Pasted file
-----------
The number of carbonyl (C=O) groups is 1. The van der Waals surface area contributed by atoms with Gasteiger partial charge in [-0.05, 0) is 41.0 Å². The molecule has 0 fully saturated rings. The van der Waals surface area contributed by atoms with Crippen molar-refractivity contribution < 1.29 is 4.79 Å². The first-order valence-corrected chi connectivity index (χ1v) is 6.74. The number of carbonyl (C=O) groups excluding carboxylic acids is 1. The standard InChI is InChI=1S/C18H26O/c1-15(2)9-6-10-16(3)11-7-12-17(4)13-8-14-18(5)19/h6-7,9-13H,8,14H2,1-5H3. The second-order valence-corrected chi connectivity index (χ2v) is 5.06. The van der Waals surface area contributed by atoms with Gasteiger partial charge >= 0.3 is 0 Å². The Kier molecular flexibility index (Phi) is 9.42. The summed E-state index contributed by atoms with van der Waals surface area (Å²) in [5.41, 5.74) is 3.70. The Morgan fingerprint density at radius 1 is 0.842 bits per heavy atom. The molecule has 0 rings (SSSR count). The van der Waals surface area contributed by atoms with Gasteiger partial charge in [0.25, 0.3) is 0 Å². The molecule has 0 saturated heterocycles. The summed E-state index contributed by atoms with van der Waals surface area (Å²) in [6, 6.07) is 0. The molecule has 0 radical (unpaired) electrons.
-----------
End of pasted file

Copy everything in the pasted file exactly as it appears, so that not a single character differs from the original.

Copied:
The number of carbonyl (C=O) groups is 1. The van der Waals surface area contributed by atoms with Gasteiger partial charge in [-0.05, 0) is 41.0 Å². The molecule has 0 fully saturated rings. The van der Waals surface area contributed by atoms with Crippen molar-refractivity contribution < 1.29 is 4.79 Å². The first-order valence-corrected chi connectivity index (χ1v) is 6.74. The number of carbonyl (C=O) groups excluding carboxylic acids is 1. The standard InChI is InChI=1S/C18H26O/c1-15(2)9-6-10-16(3)11-7-12-17(4)13-8-14-18(5)19/h6-7,9-13H,8,14H2,1-5H3. The second-order valence-corrected chi connectivity index (χ2v) is 5.06. The van der Waals surface area contributed by atoms with Gasteiger partial charge >= 0.3 is 0 Å². The Kier molecular flexibility index (Phi) is 9.42. The summed E-state index contributed by atoms with van der Waals surface area (Å²) in [5.41, 5.74) is 3.70. The Morgan fingerprint density at radius 1 is 0.842 bits per heavy atom. The molecule has 0 rings (SSSR count). The van der Waals surface area contributed by atoms with Gasteiger partial charge in [0.25, 0.3) is 0 Å². The molecule has 0 saturated heterocycles. The summed E-state index contributed by atoms with van der Waals surface area (Å²) in [6, 6.07) is 0. The molecule has 0 radical (unpaired) electrons.